MORE THAN 27,000 children live in poverty in Bolton in what one group says is becoming the norm in the North West.

MARY NAYLOR reports.

JUST under 37 per cent of Bolton's children are living in poor homes, struggling to eat and coming to school without socks and underwear.

Teacher and union secretary Julia Simpkins remembers children from Tonge Moor coming to school hungry.

Ms Simpkins, the district secretary for the National Education Union in Bolton said: "I was a teacher at a reception class in Tonge Moor, the children there were hungry.

"When they came to school they were hungry."

For teachers children coming from impoverished homes are all too familiar. When asked about figures showing 36.8 per cent of Bolton's children, 27,291, were living in poverty Ms Simpkins said she was "not surprised".

She said: "In a lot of schools, primary schools in particular in Bolton, we have been aware of the level of child poverty for years.

"There are basic things like children not having suitable clothing, coming to school in winter with no socks, no underwear, no winter coat. Or turning up in summer in a thick woollen dress.

"You hear it when children talk about Christmas or birthdays.

"I remember one lad very proudly told me for his birthday he'd had a colouring book and for most children they wouldn't have been very happy to get a colouring book.

"I think he was just pleased he got something really."

The figures have come from a paper published today by Loughborough University.

Researchers looked into child poverty rates around the UK between 1990s and now.

The data revealed the number of children in poverty fell steadily between the late ‘90s and 2010 when it began to fluctuate.

However, the trend from 2016 onwards has been up.

Researchers said: “The income of less well-off families has been hit by severe real-terms cuts in benefit levels and by higher housing costs, while being constrained by limited opportunities to improve earnings from work.

“At least half a million more children are in relative poverty as a result, with two-thirds of child poverty occurring in working families.”

Researchers also warned: “The present national increase is projected to continue under the present policies, with rates set to reach record levels by the early 2020s, children’s life chances in the worst-hit areas are set to diminish further.”

Dave Bagley, from Urban Outreach which runs a food bank and food pantries in Bolton says they help a total of 20,361 people through their various schemes. 8,281 of them are children.

Mr Bagley said he and others will be helping support children entitled to free school meals during the summer holidays again this year.

He expects to hand out 60,000 lunches to Bolton's school children this year.

He said: "The human face of this is that children are hungry in the seventh richest country in the world. That poverty is a child with a rumbling stomach at night."

As well as handing out lunches Urban Outreach also teaches cooking skills to adults and children.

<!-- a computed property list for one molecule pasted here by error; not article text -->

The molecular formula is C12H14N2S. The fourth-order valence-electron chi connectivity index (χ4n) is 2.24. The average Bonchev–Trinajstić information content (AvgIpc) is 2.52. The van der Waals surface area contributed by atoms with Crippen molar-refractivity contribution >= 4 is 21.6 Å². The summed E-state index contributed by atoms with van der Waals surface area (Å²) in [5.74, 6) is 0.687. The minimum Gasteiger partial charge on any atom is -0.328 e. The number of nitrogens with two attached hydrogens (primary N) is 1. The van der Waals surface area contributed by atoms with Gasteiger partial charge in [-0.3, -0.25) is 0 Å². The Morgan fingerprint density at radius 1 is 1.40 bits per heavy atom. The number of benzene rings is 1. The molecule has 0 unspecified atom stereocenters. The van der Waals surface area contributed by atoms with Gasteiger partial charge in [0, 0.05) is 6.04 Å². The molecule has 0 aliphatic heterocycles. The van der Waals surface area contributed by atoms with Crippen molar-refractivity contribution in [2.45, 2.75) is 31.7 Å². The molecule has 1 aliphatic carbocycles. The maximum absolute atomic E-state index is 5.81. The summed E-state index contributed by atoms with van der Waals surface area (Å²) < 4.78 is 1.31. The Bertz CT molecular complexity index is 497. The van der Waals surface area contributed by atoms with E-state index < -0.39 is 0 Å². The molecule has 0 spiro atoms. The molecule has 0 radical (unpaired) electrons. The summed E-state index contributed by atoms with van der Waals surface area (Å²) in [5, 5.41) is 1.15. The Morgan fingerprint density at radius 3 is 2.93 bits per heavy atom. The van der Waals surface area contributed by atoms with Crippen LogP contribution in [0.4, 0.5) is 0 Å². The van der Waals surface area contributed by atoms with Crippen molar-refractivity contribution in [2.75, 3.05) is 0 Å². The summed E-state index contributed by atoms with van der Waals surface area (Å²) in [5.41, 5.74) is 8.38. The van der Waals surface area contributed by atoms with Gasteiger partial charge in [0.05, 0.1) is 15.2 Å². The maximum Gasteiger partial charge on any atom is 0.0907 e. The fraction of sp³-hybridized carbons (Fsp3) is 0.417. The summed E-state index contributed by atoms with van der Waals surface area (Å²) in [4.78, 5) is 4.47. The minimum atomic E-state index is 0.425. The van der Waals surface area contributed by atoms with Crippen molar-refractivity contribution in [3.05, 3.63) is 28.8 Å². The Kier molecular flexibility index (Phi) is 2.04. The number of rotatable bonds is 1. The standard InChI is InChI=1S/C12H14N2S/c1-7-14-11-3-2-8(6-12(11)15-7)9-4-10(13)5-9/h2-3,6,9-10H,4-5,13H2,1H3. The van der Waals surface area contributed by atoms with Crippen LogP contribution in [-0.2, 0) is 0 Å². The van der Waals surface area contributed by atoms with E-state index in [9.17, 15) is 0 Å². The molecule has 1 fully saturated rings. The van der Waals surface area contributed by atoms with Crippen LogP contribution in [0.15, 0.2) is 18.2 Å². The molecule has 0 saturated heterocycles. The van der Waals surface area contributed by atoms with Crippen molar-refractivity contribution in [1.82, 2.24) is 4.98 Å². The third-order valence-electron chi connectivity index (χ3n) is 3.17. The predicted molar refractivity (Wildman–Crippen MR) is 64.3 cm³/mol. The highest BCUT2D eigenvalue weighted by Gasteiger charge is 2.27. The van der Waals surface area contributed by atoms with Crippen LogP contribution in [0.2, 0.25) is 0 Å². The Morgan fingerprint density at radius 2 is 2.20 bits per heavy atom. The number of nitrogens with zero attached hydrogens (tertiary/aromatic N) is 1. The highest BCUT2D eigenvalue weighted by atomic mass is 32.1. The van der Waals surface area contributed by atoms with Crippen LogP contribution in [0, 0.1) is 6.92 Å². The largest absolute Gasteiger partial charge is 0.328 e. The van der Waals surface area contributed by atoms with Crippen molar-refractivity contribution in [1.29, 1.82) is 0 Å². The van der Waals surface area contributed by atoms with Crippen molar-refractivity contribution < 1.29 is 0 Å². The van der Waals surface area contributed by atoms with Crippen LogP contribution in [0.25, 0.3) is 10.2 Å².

Mr Bagley said: "I have a real bugbear about teaching our young people to cook."

He said the lack of basics like food technology/home economics at schools has "consigned people to poverty" because they have to use more expensive ready made food furthering the problem.

Urban Outreach works with Bolton at Home running two food pantries, one in Johnson Fold and another in New Bury. These allow families to pick £15 of food for £2.

Gemma Parlby, director of housing said: "Anyone can have financial difficulties at times in their lives through no fault of their own.

"This is why we’re committed to the Greater Manchester poverty pledges, doing what we can to mitigate the impact of welfare reforms, supporting families who have complex needs and working with local organisations, charities and community groups to deliver a range of activities to address poverty in and around our neighbourhoods

On the back of Loughborough's research End Child Poverty, a coalition of charities, trade unions and faith groups, is calling for all political parties to work together to create an ambitious plan to tackle child poverty.

Anna Feuchtwang, chairman of the End Child Poverty coalition, said: “We know what causes child poverty and we know how to end it.

“We know that the income of less well-off families has been hit by severe real-terms cuts in benefits and by higher housing costs. And we know that work alone does not guarantee a route out of poverty, with two thirds of child poverty occurring in working families.’

“Yet in many areas growing up in poverty is not the exception it’s the rule with more children expected to get swept up in poverty in the coming years, with serious consequences for their life chances.

“Policymakers can no longer deny the depth of the problem or abandon entire areas to rising poverty. The government must respond with a credible child poverty-reduction strategy.

“The Government’s own data shows that child poverty in the UK has been rising steadily in recent years. This just isn’t right.

“Growing up in poverty means growing up trapped. It restricts a child’s chances of doing well at school, of living a healthy and happy life, and of finding well paid work as adults.

“We urgently need Government to set a course of action that will free our children from the grip of poverty.”